Press "Enter" to skip to content

How Movie Theaters Could Improve When They Reopen

The movie theater business is in an awful state at the moment. Theaters are closed all over the world, although Italy is opening theirs up soon. The National Theater Owners Association has lost their marbles over major studios releasing their movies on VOD, too. Theater owners have been especially fearful of VOD and streaming during this time, as it’s more popular than ever. Still, NATO and filmmakers are championing the theatrical experience, as they should be. However, there are some areas where theater owners could improve once they do reopen for business. 

How to Improve 

Obviously, the quality of projection is the last thing on theater owners’ minds right now. They have too much financial and personal stress to deal with. However, considering theater owners have been talking about the importance of experiencing a movie in a theater now more than ever, maybe this summer is the right time for them to raise the bar and set a new standard for excellence. To prove the true worth of the theatrical experience. For starters, they could ensure getting their sound and audio right.

James Mangold’s Two Cents

Many filmmakers, critics, and movie fans have pointed out the poor picture and audio quality running rampant in theaters across the globe. A lot of theaters, for example, dim the image to save money on bulbs. It’s a nasty and common trick in the business. Movies aren’t always projected properly with full brightness, and it usually shows. It drives certain filmmakers, like the man behind Logan and Ford v. Ferrari, James Mangold, nuts. 

Here’s what Mangold told Discussing Film

“The reality of theater projection has gotten so tragically bad in so many cases. The fight to put your movie in a theater that stinks and someone’s eating an enchilada next to you — half the screen is out of focus or too dim. Theatrical has its own problems, which is that if it doesn’t make itself a sterling presentation that you cannot approximate at the home then theatrical kills itself without any other delivery method even competing with it. When I talk to theater owners or theater chains, that’s the big thing… My point really is just that theatrical is a wasteland right now of a lot of shitty delivery of movies to audiences who are paying a premium to see them on a big screen.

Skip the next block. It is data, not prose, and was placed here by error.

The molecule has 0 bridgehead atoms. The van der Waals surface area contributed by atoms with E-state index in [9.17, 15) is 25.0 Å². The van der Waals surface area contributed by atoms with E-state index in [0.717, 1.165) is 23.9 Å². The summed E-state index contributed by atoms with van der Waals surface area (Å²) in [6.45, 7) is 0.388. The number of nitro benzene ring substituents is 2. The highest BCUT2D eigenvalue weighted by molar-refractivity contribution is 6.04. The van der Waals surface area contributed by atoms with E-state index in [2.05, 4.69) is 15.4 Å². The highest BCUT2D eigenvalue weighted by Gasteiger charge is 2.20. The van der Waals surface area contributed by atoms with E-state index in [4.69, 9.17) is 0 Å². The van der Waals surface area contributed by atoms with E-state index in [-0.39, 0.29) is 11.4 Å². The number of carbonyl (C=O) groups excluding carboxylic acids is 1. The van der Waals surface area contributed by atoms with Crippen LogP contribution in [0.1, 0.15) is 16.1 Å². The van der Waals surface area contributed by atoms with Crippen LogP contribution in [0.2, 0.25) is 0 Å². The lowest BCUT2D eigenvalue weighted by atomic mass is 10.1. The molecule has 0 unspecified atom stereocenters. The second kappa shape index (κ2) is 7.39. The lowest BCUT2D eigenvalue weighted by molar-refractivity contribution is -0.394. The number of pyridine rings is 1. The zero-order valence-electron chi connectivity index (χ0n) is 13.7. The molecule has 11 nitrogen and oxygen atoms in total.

Money First, Movies Second

The theater business is just that — a business. Not all owners of movie theaters truly care about preserving the theatrical experience for movie fans but instead themselves. It’s not all about the magic of watching a movie in the theater for them. Mangold continued to explain the problems with the theater business: 

“The theaters are, like all capitalist endeavors, in a never-ending cycle of running from bankruptcy. They pay people as little as they can. They hire as few people as they can. They serve snacks that cost them 45 cents to manufacture at prices 22 times the cost of creating. They put you in a theater that is as possible as it can be at the minimum amount of expense.”

Mangold continued: 

“Once in a while, the main theater chain will renovate and put new equipment in. But if the people running the equipment aren’t great, trained, or even give a shit because they’re paid so badly then the result is always going to be questionable. It’s just that simple. It really doesn’t matter what filmmakers say when theater owners are worried about whether they can pay rent next month. More than whether some spoiled filmmaker thinks that their sound is too low or the image brightness isn’t high enough. That’s not where their heads are.”

Honest Criticisms 

There’s some refreshing honesty from Mangold about the state of theaters. Their business is worse than ever right now, but arguably, so was the quality of the experience. Ticket prices continue going way up despite the quality often lowering. Most theater managers and owners don’t do jack if somebody is talking or texting or disrupting the experience, for example.

Last year, Edward Norton himself said owners of movie theaters need to stop worrying about streaming and worry more about creating quality experiences for their customers. Mangold and Norton aren’t the first filmmakers to publicly say what’s wrong with the theater business, but as theater owners talk about the need for theaters, maybe the need for better quality picture, sound, and prices should be in the discussion as well.  

We hope you enjoy these products! But keep in mind, Grit Daily might take small cut of the profit on the items recommended here—but that doesn’t mean we don’t believe in them. We only recommend products that we would buy or use ourselves, so don’t be wary of our suggestions.